Bonnie Hepler, MSW, MSPH, BSN, RN specializes in caring for vulnerable women and children and ensuring that all people receive quality, compassionate care. Her unique experience as both a Labor and Delivery nurse and pediatric social worker ground her interests in actionable research and evaluation efforts. During her seven years at RTI International, she has managed projects ranging from 10 thousand to three million dollars. She is an expert in promoting maternal and child health domestically and globally. From evaluating breastfeeding policies in the Middle East to the impact of long acting reversible contraception in sub-Saharan Africa, Bonnie shows a commitment to empowering women and families. She supports decision making of foundations, technology developers and advocacy organizations through comparing the impact of various healthcare interventions using interactive, web-based mathematical models. She is experienced in both qualitative (e.g. interviews) and quantitative (e.g. secondary dataset analysis, modeling) methods. She also works to implement policy changes, which make healthy choices a sustainable, attainable reality for families. Before joining RTI, she served as a research assistant with the North Carolina Translational and Clinical Sciences Institute focusing on teaching research methods to diverse audiences. Bonnie also worked with the Center for Maternal and Infant Health at the University of North Carolina on research and dissemination projects addressing topics such as use of 1 7P (progesterone) for preterm birth, postpartum depression, and healthy habits during pregnancy.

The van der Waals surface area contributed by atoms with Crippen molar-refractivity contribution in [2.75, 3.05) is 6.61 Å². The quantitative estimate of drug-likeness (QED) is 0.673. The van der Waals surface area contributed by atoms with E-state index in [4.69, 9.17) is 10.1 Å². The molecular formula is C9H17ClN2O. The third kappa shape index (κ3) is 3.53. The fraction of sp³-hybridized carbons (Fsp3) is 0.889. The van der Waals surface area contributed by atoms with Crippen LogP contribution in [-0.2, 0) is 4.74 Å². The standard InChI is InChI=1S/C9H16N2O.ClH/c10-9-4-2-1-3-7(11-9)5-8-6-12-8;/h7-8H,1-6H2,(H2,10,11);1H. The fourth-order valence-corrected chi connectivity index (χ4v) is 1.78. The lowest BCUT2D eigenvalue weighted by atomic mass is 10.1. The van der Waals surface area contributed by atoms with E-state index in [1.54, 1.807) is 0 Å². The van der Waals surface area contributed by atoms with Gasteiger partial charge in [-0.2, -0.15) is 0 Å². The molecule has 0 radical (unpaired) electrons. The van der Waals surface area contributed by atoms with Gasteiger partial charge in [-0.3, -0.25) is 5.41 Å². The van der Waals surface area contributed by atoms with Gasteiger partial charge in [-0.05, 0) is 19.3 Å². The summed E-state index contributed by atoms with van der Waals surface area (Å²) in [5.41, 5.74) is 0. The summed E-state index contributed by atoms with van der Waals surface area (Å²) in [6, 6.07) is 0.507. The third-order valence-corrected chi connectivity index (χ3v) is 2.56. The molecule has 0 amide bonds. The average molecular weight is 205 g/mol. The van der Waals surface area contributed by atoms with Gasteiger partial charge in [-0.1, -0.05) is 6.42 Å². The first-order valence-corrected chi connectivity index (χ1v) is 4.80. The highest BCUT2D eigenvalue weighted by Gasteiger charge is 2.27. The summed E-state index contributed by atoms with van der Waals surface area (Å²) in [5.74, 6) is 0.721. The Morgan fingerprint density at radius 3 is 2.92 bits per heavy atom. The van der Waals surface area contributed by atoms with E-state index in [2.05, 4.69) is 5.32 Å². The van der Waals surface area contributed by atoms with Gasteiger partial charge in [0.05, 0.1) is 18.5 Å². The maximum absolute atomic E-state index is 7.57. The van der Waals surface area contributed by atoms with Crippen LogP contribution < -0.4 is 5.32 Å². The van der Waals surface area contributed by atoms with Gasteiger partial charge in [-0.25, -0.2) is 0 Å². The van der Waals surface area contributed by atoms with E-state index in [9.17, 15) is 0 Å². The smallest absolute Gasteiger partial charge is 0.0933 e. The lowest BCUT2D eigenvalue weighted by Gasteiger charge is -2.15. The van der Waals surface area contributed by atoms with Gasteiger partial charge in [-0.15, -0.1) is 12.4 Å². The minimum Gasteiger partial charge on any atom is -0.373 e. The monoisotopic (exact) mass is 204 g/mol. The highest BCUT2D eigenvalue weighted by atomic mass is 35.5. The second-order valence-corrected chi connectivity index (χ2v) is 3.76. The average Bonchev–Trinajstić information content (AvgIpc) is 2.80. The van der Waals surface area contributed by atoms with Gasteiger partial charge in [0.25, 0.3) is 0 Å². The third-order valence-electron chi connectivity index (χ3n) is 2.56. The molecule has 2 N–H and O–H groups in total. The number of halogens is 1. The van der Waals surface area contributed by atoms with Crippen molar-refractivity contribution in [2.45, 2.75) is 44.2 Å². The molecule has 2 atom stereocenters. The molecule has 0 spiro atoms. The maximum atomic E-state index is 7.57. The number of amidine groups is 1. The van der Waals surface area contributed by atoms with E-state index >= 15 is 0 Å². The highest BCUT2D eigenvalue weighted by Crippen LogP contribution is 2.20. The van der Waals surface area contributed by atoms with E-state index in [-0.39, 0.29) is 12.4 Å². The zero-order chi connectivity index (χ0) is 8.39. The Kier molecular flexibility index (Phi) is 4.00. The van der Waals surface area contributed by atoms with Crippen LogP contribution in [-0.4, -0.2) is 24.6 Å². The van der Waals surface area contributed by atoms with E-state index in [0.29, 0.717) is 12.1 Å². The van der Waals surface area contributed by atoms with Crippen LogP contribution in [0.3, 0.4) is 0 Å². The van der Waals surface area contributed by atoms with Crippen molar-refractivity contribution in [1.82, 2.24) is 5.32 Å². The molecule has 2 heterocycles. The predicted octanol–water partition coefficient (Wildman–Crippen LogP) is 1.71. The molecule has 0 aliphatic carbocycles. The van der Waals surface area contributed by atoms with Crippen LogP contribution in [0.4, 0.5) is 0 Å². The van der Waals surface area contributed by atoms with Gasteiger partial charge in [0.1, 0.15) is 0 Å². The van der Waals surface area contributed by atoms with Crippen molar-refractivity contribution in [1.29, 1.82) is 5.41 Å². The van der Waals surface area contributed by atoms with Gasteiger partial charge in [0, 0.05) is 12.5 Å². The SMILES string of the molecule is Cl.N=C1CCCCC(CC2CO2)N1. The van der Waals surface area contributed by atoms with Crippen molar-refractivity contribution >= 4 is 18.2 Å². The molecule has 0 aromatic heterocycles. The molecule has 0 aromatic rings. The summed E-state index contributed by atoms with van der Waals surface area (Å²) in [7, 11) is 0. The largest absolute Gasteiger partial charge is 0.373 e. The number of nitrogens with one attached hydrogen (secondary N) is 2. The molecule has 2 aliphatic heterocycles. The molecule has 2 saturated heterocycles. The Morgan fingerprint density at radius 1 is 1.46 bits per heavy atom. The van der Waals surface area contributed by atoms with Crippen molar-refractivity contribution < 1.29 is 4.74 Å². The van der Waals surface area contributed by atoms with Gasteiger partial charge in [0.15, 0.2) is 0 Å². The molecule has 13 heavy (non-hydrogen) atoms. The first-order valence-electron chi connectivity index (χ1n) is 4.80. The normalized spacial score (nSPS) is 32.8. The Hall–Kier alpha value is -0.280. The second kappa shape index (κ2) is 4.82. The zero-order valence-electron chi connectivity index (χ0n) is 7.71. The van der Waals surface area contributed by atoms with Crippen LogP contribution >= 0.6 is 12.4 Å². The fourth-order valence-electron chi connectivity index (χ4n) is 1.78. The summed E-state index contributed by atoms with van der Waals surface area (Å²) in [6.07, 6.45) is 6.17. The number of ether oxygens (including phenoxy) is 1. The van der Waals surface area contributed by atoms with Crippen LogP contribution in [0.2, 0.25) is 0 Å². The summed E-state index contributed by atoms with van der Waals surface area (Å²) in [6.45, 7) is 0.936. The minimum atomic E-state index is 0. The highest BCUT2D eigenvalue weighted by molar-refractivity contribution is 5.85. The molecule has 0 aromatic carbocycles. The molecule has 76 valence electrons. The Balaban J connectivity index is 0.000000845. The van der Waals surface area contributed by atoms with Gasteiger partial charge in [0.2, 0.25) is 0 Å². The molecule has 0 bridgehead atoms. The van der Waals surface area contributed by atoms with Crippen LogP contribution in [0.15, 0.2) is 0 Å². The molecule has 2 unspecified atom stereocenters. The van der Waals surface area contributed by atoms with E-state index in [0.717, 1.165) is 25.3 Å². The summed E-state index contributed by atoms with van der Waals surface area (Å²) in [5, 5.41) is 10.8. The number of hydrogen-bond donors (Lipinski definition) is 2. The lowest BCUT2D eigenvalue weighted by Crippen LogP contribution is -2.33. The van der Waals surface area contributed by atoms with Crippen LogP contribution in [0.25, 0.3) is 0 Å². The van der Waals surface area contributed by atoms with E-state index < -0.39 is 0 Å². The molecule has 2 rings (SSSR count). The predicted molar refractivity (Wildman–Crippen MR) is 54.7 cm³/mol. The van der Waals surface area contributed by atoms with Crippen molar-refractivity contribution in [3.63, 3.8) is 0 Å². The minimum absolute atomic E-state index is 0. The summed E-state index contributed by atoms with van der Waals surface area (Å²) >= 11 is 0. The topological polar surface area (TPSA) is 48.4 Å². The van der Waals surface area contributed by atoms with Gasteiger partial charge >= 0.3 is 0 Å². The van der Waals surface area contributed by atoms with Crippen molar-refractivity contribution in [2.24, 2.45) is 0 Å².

Lauren Holt graduated with her Bachelor of Science in Nursing from Angelo State University in 2013, where she was a student-athlete and finished in the top five of her class. She then moved to Austin, Texas, where she worked as a registered nurse for five years, working on Same Day Surgery, PACU, and Med-Surg units. During this time, she earned her MSN in nursing education from Angelo State University, where she received the honor of Outstanding Graduate Student in 2017. Upon completing her MSN, she worked as a clinical instructor at Austin Community College. Her work with HIV patients in the Austin area, as well as Honduras, inspired her current interest in patients living with HIV/AIDS. She is also a member of the Association of Nurses in AIDS care.
Ramon Andres Lujan is recipient of Duke University's Dean's Graduate Fellowship, granting him the ability to participate in the Society of Duke Fellowship, granting him the ability to participate in the Society of Duke Fellows. Born to a family of second generation Mexican American immigrants, he was raised in the borderland region of El Paso, Texas. He attended the School of Nursing at the University of Texas at El Paso. During his time there, he received mentorship in developing NIH grant proposals and training in bio behavioral research design. Meanwhile his mentor, Dr. Hector Olvera, helped him to identify his interests in cellular processes. He also served as class president for his graduating cohort and as a tutor for fellow classmates. Soon after earning his Bachelor of Science of Nursing in 2018, he began working as a Labor and Delivery Nurse at a local hospital. His current research interests are in physiology and immunology. Ramon's life dream is to engage in vaccine research and production as a nursing scientist.